“The Harshad Mehta Scam” or “The Securities Scam 1992” is a classic example of stock market scam by Harshad Mehta, a registered and well-known broker during the time. This scam took over the stock market of India by storm and reflected the then volatility in the stock exchange. This scam involved misappropriation of funds of over Rs. 3500 crore and this scam wiped out the stocks with market value of  Rs. 100,000 crore.

Harshad Mehta

Harshad Mehta was born on 29th July, 1954 in Rajkot, Gujrat. He was an Indian broker and main convict for Securities Scam of 1992. He completed his B. Com education in 1976 from Lala Lajpatrai College, Bombay. Mehta joined brokerage firm Harjivandas Nemidas Securities for a clerical job from where his journey to securities market started. 

The Securities Scam 1992

“The Securities Scam 1992” was the result of systemic loopholes in the banking sector of India. Harshad Mehta exploited those loopholes in the banking sector to manipulate the funds and stock market operations.

Harshad Mehta was a registered and well-known broker of Dalal Street. Mehta had established strong relations in the banking system and he used this network to take advantage of deals in government securities and bank receipts.

What happened ?

As per the guidelines of RBI, government securities were only transacted between the banks. Banks wherein, involved in Ready-Forward Deals (RFD),  to increase the value of those government bonds.  RDFs were short term 15  days loans from one bank to another.

Harshad Mehta, going against the RBI guidelines, started acting as a broker for banks who wanted to deal in government securities. Those securities which were supposed to be transacted between banks, Harshad started to take control over those government securities and started issuing Bank Receipts (BRs), with the help of bank employees, as a promise to buy/sell the government securities. 

If one bank wanted to sell securities then another would want to buy it and Harshad Mehta would act as broker for both the transacting banks. Instead of direct transaction, now banks would rely over Harshad Mehta. He had created a huge pool of such funds with the help of fake Bank Receipts (BR). For fake BRs , Mehta persuaded small banks like Bank of Karad (BOK) and Metropolitan Cooperative Bank (MCB)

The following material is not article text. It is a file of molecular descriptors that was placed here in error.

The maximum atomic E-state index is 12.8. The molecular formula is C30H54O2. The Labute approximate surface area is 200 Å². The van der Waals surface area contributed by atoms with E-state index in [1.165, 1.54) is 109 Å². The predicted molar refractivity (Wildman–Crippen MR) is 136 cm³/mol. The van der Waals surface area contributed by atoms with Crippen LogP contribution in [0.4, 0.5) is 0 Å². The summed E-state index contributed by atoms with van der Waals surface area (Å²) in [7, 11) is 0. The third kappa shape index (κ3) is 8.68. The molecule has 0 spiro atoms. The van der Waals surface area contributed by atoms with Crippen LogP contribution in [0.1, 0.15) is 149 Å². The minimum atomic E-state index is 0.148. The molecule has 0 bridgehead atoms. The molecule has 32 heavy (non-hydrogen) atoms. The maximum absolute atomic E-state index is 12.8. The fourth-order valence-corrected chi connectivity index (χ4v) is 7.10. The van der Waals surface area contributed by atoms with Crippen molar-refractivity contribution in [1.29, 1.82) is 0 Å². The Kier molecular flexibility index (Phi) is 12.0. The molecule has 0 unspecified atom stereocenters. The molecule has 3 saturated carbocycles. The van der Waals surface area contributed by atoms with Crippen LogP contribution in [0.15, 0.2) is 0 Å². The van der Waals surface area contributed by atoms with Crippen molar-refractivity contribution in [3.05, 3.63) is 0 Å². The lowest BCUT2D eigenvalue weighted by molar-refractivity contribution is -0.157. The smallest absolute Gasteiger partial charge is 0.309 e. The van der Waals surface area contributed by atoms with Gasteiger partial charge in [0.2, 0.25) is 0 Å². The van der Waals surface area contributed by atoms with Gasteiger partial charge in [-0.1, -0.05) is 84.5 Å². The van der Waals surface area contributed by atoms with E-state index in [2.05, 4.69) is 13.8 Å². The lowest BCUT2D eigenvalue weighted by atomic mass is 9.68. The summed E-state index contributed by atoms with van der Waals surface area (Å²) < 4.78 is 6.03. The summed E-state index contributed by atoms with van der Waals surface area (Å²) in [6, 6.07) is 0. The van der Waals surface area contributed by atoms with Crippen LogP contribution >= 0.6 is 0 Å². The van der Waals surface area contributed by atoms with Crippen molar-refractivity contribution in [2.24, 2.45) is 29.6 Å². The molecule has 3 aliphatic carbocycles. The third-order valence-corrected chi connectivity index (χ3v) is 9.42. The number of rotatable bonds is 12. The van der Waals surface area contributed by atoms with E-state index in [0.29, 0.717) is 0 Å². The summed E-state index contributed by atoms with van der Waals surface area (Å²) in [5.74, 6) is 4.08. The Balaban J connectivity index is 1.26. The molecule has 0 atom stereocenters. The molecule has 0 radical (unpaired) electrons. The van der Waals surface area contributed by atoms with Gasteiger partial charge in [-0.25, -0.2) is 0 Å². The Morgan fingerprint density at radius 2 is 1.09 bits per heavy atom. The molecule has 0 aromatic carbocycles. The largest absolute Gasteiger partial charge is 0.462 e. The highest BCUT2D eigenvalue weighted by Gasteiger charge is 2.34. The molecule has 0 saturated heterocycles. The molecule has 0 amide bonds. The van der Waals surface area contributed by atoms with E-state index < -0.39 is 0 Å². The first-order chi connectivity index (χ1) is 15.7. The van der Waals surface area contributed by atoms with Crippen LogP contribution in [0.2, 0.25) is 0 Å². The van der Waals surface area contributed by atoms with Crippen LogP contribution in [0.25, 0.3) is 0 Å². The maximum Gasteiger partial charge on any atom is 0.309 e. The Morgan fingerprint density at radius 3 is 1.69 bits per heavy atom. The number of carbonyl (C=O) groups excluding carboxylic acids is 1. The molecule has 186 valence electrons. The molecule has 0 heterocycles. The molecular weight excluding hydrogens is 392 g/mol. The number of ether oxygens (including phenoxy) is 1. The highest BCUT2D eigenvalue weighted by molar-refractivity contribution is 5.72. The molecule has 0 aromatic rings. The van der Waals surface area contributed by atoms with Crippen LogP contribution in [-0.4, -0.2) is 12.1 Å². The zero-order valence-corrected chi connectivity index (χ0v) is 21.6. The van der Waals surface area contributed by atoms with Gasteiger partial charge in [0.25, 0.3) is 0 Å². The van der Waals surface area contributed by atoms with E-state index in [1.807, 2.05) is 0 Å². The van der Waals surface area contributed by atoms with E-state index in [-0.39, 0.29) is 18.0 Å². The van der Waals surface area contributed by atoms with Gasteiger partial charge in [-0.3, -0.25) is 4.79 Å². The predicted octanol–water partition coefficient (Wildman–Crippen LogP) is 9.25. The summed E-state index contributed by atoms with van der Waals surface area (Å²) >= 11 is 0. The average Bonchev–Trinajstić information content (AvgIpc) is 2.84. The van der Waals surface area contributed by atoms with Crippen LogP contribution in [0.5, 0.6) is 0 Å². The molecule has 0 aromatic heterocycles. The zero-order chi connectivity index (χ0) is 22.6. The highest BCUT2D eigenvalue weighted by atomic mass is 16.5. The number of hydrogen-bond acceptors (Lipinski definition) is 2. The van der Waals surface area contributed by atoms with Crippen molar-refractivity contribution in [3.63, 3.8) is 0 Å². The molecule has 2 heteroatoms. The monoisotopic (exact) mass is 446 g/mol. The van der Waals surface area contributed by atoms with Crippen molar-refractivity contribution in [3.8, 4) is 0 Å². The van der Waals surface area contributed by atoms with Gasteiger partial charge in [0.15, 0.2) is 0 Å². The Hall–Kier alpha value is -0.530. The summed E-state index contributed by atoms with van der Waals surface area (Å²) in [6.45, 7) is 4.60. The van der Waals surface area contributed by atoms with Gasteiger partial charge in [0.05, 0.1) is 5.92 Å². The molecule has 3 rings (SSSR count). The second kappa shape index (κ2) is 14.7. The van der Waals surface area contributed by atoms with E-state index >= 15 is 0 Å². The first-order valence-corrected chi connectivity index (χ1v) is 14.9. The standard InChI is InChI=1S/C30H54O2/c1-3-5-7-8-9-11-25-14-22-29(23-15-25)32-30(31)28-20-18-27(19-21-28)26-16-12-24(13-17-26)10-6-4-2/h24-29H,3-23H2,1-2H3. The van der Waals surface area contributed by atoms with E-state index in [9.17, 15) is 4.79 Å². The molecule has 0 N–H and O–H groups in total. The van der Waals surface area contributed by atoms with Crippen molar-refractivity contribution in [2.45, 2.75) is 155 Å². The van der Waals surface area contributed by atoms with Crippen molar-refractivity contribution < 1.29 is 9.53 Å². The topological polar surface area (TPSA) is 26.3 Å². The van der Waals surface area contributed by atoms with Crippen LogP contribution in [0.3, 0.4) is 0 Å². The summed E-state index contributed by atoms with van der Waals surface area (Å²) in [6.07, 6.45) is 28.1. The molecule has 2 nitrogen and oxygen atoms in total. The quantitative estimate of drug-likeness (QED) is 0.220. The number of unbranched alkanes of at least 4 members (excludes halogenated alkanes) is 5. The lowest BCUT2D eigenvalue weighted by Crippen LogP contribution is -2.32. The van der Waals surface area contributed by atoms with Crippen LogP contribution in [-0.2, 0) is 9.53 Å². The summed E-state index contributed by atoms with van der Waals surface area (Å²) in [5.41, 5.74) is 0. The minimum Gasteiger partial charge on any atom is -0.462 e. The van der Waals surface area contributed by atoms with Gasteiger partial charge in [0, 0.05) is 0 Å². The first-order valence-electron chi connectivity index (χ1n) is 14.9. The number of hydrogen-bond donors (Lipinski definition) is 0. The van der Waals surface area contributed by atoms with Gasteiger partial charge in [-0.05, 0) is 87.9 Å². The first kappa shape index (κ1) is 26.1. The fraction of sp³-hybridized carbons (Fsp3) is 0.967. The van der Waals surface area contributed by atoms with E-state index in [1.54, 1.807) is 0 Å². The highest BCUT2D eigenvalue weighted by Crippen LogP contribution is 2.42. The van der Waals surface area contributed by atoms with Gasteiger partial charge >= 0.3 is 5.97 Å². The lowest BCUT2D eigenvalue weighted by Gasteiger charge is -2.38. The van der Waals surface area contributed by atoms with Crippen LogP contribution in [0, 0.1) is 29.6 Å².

Harshad Mehta diverted the same funds in the stock market. Such regular injection of funds led to a bullish trend in the stock market. This juiced up the stock price up to 4,400 percent and hence BSE sensex rose from 2000 mark in January to 4000 mark in March 1992. Mehta earned a significant profit from such a transaction. He started manipulating the stock market as investors started buying the stocks he invested in. This made him get the title of “Big Bull” or “Amitabh Bachhan” of Indian Stock Market.

End of “The Securities Scam 1992”

Investigative Journalist Sucheta Dalal exposed the scam. She revealed how Harshad Mehta had exploited banking loopholes to manipulate stocks. Also, Harshad Mehta’s advance tax of 28 crore for financial year 1991/92 caught the attention  of tax-authorities.

Sucheta Dalal’s report led to a series of investigations against Harshad Mehta. The CBI started probing him. Investigation later linked high-profile bank employees, brokerage firms, bureaucrats and politicians and held them responsible for the case. Harshad Mehta and his family members were charged with 76 criminal cases and over 600 civil suits.

The scam news escalated in the market and the public reacted accordingly. There was panic among the investors in the stock market. It was reflected in their investment rationale. There was a huge surge in the stock market and sensex tanked to 2,529 points from 4,467 points, wiping out Rs. 100,000 crore in market capitalization.

Story of Vijay Shekhar Sharma -PayTm
The Satyam Computer Scandal 2009
IDFC Bank Crisis : Case Study
Bandhan Bank Crisis


Leave a Comment